18. Neuroprotective mechanisms of Ginkgo biloba against oxidative stress
Hoi Man Cheung and David Tai Wai Yew
19. Morinda citrifolia Linn. (Noni) fruit, antioxidant effects, and neuroprotection
Vijayapandi Pandy, Srinivasa Reddy Bonam, Anji Reddy Raya, and Rama Rao Nadendla
20. Naringin and naringenin in neuroprotection and oxidative stress
Pauline Maciel August and Bernardo Gindri dos Santos
21. Nigella sativa L. and thymoquinone as neuroprotective antioxidants
Alireza Tavakkoli and Hossein Hosseinzadeh
22. Dietary antioxidants, epigenetics, and brain aging: A focus on resveratrol
Christian Griñán-Ferré, Vanesa Izquierdo, and Mercè Pallàs
23. The role of saffron and its main components on oxidative stress in neurological diseases: A review
Marjan Nassiri-Asl and Hossein Hosseinzadeh
24. Sulforaphane and its modulation of brain redox status: The mitochondria as a target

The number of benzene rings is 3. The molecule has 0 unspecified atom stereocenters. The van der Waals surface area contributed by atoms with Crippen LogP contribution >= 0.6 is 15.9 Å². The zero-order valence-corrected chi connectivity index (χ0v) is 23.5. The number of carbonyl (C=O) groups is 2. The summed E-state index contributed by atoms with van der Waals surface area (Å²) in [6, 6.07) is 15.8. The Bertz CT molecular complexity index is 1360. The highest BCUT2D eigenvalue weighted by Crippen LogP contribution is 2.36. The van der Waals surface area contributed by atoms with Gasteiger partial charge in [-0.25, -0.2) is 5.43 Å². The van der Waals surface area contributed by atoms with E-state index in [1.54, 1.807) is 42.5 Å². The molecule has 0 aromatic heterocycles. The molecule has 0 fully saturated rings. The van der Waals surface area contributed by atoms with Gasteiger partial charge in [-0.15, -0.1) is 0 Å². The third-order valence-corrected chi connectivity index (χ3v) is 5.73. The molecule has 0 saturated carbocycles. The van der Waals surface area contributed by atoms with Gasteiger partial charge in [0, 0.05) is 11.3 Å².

Marcos Roberto de Oliveira
25. Recommended resources for oxidative stress and dietary antioxidants in neurological diseases
Rajkumar Rajendram, Vinood B. Patel, and Victor R. Preedy
- No. of pages:
- © Academic Press 2020
- 11th June 2020
- Academic Press
- Paperback ISBN:
- eBook ISBN:
Dr. Martin is a Professor of Mental Health at Buckinghamshire New University. He is a Registered Nurse, Chartered Health Psychologist, and a Chartered Scientist. He has published or has in press well over 250 research papers and book chapters. He is a keen book author and editor having written and/or edited several books all of which reflect his diverse academic and clinical interests that examine in-depth, the interface between mental health and physical health. These outputs include the Handbook of Behavior; Food and Nutrition (2011), Perinatal Mental Health: A Clinical Guide (2012); Nanomedicine and the Nervous System (2012), and the major reference works Comprehensive Guide to Autism (2014), Diet and Nutrition in Dementia and Cognitive Decline (2015), Comprehensive Guide to Post-Traumatic Stress Disorder (2016) and Metabolism and Pathophysiology of Bariatric Surgery: Nutrition, Procedures, Outcomes, and Adverse Effects (2017).
Professor of Perinatal Mental Health, Institute of Clinical and Applied Health Research (ICAHR), University of Hull, UK